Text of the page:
American Horse Council employee pleads guilty to embezzlement
February 01, 2019
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Ashley Furst, 35, of Highlands Ranch, Colo., pled guilty on Jan. 29 to a federal wire fraud charge stemming from an embezzlement scheme in which she stole more than $545,000 from the American Horse Council, a non-profit organization based in the District of Columbia.
The announcement was made by U.S. Attorney Jessie K. Liu and Nancy McNamara, Assistant Director in Charge of the FBI’s Washington Field Office.
Furst pled guilty in the U.S. District Court for the District of Columbia. The charge carries a statutory maximum of 20 years in prison and potential financial penalties. Under federal sentencing guidelines, Furst faces a likely range of 27 to 33 months in prison and a fine of up to $100,000. She also has agreed to pay $545,594 in restitution and the same amount in a forfeiture money judgment. The Honorable Dabney L. Friedrich scheduled sentencing for May 10, 2019.
According to the government’s evidence, Furst was hired in 2011 as the office administrator for the American Horse Council. She was later promoted to the position of Director of Communications. While employed by the non-profit, Furst’s responsibilities included public outreach, membership recruitment, and communications. She also handled duties typically performed by an office administrator, such as maintaining accounting records, reconciling the monthly bank account statements, transferring on-line donations from the PayPal account to their bank account, providing copies of the bank statements to the members of the Board of Directors, and serving as the sole point of contact for the outside auditors.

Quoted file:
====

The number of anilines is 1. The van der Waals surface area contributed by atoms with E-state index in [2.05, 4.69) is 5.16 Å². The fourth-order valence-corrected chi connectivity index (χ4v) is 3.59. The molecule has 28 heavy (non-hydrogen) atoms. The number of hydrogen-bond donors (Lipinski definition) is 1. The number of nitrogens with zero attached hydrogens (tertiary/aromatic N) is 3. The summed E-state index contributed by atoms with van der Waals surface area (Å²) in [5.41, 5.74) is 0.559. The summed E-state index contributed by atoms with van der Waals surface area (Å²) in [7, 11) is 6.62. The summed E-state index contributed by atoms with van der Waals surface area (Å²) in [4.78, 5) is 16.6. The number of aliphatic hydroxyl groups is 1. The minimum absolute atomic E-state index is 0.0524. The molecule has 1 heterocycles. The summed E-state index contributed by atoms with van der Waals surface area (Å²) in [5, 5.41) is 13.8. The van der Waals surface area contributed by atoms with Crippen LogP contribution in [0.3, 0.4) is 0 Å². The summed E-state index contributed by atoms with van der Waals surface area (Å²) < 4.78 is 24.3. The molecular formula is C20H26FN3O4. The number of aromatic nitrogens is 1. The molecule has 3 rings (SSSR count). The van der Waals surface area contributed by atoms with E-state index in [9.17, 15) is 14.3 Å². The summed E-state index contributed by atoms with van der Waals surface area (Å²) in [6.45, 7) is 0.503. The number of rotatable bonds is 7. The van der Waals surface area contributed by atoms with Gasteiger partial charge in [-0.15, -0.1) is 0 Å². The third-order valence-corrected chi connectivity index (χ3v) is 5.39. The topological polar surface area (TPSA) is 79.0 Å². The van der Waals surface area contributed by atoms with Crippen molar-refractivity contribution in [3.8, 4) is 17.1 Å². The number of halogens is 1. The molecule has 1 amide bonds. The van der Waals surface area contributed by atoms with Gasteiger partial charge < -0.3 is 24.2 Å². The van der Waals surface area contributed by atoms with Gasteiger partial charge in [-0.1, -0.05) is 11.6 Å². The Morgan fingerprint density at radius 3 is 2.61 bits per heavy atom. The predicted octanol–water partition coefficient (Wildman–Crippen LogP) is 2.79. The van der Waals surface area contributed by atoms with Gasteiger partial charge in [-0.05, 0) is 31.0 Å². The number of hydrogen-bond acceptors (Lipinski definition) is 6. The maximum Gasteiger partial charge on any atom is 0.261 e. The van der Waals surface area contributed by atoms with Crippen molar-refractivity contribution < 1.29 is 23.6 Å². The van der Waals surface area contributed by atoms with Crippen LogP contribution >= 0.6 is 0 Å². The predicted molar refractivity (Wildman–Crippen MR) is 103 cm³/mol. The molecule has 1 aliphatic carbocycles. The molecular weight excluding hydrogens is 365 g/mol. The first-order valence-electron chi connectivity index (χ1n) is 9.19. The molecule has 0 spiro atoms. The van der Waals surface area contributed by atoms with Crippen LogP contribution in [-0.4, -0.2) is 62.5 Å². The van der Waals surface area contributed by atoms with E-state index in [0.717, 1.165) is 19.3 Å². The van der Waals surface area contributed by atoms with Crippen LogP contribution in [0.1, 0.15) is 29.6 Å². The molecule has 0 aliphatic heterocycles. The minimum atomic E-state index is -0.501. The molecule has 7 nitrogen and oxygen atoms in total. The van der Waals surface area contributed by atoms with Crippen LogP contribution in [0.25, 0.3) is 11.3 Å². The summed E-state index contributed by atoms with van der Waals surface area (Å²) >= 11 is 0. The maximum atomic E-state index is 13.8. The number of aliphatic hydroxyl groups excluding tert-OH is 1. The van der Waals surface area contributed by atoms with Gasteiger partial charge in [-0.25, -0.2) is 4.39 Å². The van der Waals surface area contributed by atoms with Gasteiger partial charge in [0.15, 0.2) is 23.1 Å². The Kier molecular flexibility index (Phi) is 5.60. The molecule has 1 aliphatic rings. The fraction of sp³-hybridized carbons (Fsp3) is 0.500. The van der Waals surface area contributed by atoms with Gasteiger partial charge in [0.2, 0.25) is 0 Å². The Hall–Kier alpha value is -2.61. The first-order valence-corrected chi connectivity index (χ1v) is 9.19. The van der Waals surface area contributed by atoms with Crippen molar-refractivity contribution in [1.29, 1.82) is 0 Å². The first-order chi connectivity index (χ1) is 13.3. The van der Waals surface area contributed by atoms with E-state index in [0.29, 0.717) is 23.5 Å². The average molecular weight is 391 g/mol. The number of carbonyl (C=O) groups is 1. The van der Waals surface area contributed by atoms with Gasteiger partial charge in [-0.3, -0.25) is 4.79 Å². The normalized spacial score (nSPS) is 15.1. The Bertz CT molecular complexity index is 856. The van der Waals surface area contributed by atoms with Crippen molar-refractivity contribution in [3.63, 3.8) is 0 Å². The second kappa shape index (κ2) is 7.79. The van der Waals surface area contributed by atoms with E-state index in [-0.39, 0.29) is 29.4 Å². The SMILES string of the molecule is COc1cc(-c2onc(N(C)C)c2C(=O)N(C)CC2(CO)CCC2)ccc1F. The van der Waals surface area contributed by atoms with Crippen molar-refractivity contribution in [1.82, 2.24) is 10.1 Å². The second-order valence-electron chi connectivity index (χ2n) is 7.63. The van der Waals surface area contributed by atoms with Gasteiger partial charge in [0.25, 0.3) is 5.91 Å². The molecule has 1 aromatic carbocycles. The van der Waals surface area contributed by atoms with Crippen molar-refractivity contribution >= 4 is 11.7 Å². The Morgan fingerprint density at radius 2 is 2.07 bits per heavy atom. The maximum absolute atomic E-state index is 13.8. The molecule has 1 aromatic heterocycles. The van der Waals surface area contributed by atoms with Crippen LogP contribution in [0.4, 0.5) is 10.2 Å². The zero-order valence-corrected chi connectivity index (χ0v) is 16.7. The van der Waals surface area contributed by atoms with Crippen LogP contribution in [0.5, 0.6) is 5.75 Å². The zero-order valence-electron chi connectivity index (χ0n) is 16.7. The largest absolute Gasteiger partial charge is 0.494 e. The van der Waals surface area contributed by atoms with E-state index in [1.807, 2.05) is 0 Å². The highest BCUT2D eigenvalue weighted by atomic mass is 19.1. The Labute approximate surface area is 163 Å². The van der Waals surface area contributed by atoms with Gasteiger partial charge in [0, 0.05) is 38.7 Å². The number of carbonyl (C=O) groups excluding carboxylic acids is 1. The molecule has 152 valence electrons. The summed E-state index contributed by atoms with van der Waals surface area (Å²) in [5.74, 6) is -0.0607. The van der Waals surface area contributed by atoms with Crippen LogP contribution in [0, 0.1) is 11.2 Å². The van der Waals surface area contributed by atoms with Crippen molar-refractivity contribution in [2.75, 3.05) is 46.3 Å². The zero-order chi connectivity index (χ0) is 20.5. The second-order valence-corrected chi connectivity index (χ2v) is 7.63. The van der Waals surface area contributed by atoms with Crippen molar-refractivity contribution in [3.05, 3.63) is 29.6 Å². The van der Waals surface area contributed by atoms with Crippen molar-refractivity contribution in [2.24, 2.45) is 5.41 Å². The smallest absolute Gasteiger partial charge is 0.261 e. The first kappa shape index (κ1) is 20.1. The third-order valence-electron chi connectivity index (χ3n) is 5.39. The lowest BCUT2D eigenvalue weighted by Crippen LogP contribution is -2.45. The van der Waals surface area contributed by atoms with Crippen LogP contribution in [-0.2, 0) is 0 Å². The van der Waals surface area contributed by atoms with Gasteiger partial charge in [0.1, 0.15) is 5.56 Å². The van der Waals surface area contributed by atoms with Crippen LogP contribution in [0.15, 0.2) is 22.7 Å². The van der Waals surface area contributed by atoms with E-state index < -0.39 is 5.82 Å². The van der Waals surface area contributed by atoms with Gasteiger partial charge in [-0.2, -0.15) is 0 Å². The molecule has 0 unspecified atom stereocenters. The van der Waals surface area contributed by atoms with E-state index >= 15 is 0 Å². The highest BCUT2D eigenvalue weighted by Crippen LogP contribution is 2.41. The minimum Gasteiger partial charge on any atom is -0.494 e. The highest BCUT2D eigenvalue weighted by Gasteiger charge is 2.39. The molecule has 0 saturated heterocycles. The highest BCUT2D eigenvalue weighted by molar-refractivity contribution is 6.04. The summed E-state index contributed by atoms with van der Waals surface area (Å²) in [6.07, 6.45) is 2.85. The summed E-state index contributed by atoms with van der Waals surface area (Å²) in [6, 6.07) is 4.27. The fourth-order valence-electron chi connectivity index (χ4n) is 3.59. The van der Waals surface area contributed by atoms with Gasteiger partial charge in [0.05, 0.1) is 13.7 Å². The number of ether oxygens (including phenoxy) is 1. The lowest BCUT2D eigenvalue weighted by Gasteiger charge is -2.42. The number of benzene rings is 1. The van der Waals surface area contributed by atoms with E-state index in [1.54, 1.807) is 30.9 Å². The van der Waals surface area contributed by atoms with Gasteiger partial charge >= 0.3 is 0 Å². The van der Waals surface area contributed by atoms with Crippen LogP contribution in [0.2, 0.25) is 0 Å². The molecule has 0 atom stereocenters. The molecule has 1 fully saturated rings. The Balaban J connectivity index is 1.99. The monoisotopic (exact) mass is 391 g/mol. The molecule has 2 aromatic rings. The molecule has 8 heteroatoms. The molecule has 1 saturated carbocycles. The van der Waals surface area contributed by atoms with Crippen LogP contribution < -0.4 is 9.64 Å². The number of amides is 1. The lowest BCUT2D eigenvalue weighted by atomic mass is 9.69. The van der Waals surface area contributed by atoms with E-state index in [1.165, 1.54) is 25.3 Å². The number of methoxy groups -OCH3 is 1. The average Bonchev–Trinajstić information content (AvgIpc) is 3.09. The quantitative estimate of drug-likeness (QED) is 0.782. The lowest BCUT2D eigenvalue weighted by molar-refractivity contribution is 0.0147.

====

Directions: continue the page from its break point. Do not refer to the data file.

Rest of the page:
Starting in 2012 and continuing through June 2018, Furst stole money from the non-profit in a variety of ways. First, she paid her own personal credit card bills from her employer’s bank account, primarily through on-line debits from the bank account to satisfy her credit card balance, for approximately $415,202.52. Second, she wrote herself unauthorized checks drawn on her employer’s bank account, typically listing on the memo line a bogus reason for the check, for approximately $83,656.40. Third, she repaid her personal loan from her employer’s funds, for approximately $56,411.43. Fourth, although Furst was responsible for transferring donations from her employer’s PayPal account, she misdirected approximately $60,949.49 to her own account or to pay for personal items. Fifth, Furst increased her salary without authorization, by approximately $29,875.03. Through these five methods, Furst embezzled approximately $646,094. However, before the victim discovered the crime, Furst returned $100,500 to her employer, leaving a total embezzlement of $545,594.
In announcing the plea, U.S. Attorney Liu and Assistant Director in Charge McNamara commended the work performed by those who investigated the case from the FBI’s Washington Field Office. They acknowledged the efforts of those who worked on the case from the U.S. Attorney’s Office, including Paralegal Specialist Amanda Rohde and Assistant U.S. Attorney Virginia Cheatham, who is prosecuting the matter. (US Attorney's Office/District Of Columbia)